Downsizing but with plenty of elbow room


 This 6,200-square-foot home on Cross Corner Road in Ashland is part of an equestrian estate Hank Wilton's new home. (Photo courtesy of

This 6,200-square-foot home on Cross Corner Road in Ashland is part of an equestrian estate Hank Wilton’s new home. (Photo courtesy of

One well-known Richmond family accounted for two of the three largest residential real estate deals in the region in March.

Developer Hank Wilton and his wife, Cindy, sold “Farvue,” their 26-acre, 10,000-square-foot riverfront property in Goochland County for $3.45 million. That was the biggest single residential sale in the Richmond market last month.

A view of Farvue's entryway. (photos by John Hancock Photography)

A view of Farvue’s entryway. (photos by John Hancock Photography)


The Wiltons then purchased their new home, a 6,200-square-foot home on 18 acres in Ashland for $1.3 million, the third-highest-priced sale for the month.

And those weren’t the only big money home sales in March, according to the Central Virginia Regional Multiple Listing Service.

The Monacan Farm in Powhatan County sold last month for $3.04 million, said Richard Bower, an agent for Joyner Fine Properties. A contiguous 400-acre parcel also was sold in a separate deal to the same buyer, pushing the final combined price tag more than $5 million, Bower said.

The Wiltons’ new home, an equestrian estate at 11205 Cross Corner Road in Ashland, has six bedrooms and 5 ½ bathrooms, according to its listing. The brick Georgian revival-style house was built in 2003.

Catie Wilton, a Long and Foster associate broker and the Wiltons’ daughter-in-law, represented them in both deals.

“They were just trying to downsize to something more manageable,” she said.

She said the Ashland house is newer and will require less upkeep, something the family was looking for. Farvue, on the other hand, was built in 1956 and has a pool, tennis court, party barn, six-bay car barn and guesthouse, among other amenities.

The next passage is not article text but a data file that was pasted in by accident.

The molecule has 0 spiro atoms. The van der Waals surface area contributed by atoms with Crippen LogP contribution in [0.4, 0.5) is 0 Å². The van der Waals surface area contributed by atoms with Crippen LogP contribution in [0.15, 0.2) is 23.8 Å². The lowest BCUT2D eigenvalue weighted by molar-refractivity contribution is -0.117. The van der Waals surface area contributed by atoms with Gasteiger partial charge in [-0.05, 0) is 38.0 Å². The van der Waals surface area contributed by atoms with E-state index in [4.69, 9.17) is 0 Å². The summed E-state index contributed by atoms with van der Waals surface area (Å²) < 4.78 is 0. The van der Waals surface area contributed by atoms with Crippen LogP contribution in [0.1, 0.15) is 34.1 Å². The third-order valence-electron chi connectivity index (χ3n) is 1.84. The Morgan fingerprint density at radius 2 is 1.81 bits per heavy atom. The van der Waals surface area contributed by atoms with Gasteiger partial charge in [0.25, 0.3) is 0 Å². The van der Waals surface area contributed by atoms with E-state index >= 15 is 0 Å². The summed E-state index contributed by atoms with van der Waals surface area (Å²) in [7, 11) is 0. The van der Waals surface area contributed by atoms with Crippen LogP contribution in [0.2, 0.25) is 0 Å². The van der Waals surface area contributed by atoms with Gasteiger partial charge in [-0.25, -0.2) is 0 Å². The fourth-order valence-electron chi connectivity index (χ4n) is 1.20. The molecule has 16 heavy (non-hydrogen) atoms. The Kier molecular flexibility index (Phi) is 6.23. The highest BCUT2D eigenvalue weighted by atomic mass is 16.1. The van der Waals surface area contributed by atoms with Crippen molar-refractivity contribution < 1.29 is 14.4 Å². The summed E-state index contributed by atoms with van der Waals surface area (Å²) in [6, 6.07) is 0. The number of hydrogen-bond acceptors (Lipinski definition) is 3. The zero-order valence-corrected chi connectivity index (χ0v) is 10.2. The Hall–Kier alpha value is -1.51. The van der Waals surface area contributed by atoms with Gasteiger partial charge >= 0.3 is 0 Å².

John Martin, a managing broker of Long and Foster’s Strawberry Street office, said the Ashland estate had been on the market since the fall.

The property was formerly owned by Robert L. Carlisle, according to county records.

Bower’s Monacan Farm listing – at 1000 Huguenot Trail in Powhatan County – had been on the market since late 2012. He listed the additional 400-some contiguous acres in late 2013. Bower represented both sellers and the buyer in the transaction.

Part of Monacan Farm was built in 1729. (Photo courtesy of Richard Bower)

Part of Monacan Farm was built in 1729. (Photo courtesy of Richard Bower)

The original part of the home was built in 1729 by Peter Chastain, a Huguenot who settled in the area after leaving France in search of religious freedom, according to a history of the property.

The house was added on to in the 1830s and 1950s, Bower said. Its property includes barns, silos and four cottages. The house, which has been renovated, is 6,242 square feet, not including a 2,865-square-foot basement, according to the listing.

Bower said the local family that purchased the properties didn’t want to identify itself, and county records do not yet reflect the change in ownership.

“They bought it because they appreciated the location of the property and the amenities it offers in terms of equestrian activities, river access, hunting and its rich history,” Bower said.

The house had been owned by Peggy and Lee Martin Jr. since 2003, according to county records. The adjoining parcel was owned by the sons of former Monacan Farm owners, Rebecca and Collins Denny Jr., Bower said.

The combined properties amass 645 acres and run from the Huguenot Trail to the James River.

Notify of
Inline Feedbacks
View all comments